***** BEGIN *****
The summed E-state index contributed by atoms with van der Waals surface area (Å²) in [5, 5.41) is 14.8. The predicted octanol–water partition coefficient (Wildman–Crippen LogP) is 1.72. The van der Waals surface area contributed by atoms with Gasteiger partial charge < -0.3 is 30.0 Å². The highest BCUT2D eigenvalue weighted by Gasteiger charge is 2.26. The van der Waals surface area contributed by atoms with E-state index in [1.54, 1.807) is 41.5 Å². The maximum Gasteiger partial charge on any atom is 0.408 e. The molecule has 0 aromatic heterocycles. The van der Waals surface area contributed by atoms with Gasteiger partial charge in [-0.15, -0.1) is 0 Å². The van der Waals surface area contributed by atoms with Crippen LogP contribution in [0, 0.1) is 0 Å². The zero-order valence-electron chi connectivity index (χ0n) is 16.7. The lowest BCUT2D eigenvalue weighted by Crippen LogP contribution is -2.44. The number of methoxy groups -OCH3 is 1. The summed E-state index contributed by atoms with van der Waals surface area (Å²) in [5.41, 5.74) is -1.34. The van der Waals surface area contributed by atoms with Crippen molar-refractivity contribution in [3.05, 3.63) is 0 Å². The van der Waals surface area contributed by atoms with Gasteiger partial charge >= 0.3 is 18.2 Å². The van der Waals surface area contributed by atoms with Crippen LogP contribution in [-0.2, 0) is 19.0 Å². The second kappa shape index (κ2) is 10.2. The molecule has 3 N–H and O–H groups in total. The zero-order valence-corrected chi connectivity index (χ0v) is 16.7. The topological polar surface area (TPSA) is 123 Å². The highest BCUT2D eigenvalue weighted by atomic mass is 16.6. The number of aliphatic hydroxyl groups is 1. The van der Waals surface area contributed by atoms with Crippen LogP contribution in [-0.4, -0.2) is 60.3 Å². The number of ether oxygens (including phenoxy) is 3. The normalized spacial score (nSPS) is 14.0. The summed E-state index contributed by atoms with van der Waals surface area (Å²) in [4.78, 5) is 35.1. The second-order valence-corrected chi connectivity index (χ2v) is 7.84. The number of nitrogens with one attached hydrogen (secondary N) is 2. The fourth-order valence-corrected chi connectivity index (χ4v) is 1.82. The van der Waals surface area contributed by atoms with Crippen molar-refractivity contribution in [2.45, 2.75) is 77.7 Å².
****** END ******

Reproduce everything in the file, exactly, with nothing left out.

The summed E-state index contributed by atoms with van der Waals surface area (Å²) in [5, 5.41) is 14.8. The predicted octanol–water partition coefficient (Wildman–Crippen LogP) is 1.72. The van der Waals surface area contributed by atoms with Gasteiger partial charge < -0.3 is 30.0 Å². The highest BCUT2D eigenvalue weighted by Gasteiger charge is 2.26. The van der Waals surface area contributed by atoms with E-state index in [1.54, 1.807) is 41.5 Å². The maximum Gasteiger partial charge on any atom is 0.408 e. The molecule has 0 aromatic heterocycles. The van der Waals surface area contributed by atoms with Gasteiger partial charge in [-0.15, -0.1) is 0 Å². The van der Waals surface area contributed by atoms with Crippen LogP contribution in [0, 0.1) is 0 Å². The zero-order valence-electron chi connectivity index (χ0n) is 16.7. The lowest BCUT2D eigenvalue weighted by Crippen LogP contribution is -2.44. The number of methoxy groups -OCH3 is 1. The summed E-state index contributed by atoms with van der Waals surface area (Å²) in [5.41, 5.74) is -1.34. The van der Waals surface area contributed by atoms with Crippen molar-refractivity contribution in [3.05, 3.63) is 0 Å². The van der Waals surface area contributed by atoms with Gasteiger partial charge >= 0.3 is 18.2 Å². The van der Waals surface area contributed by atoms with Crippen LogP contribution in [-0.2, 0) is 19.0 Å². The second kappa shape index (κ2) is 10.2. The molecule has 3 N–H and O–H groups in total. The zero-order valence-corrected chi connectivity index (χ0v) is 16.7. The topological polar surface area (TPSA) is 123 Å². The highest BCUT2D eigenvalue weighted by atomic mass is 16.6. The number of aliphatic hydroxyl groups is 1. The van der Waals surface area contributed by atoms with Crippen LogP contribution in [-0.4, -0.2) is 60.3 Å². The number of ether oxygens (including phenoxy) is 3. The normalized spacial score (nSPS) is 14.0. The summed E-state index contributed by atoms with van der Waals surface area (Å²) in [4.78, 5) is 35.1. The second-order valence-corrected chi connectivity index (χ2v) is 7.84. The number of nitrogens with one attached hydrogen (secondary N) is 2. The fourth-order valence-corrected chi connectivity index (χ4v) is 1.82. The van der Waals surface area contributed by atoms with Crippen molar-refractivity contribution in [2.45, 2.75) is 77.7 Å².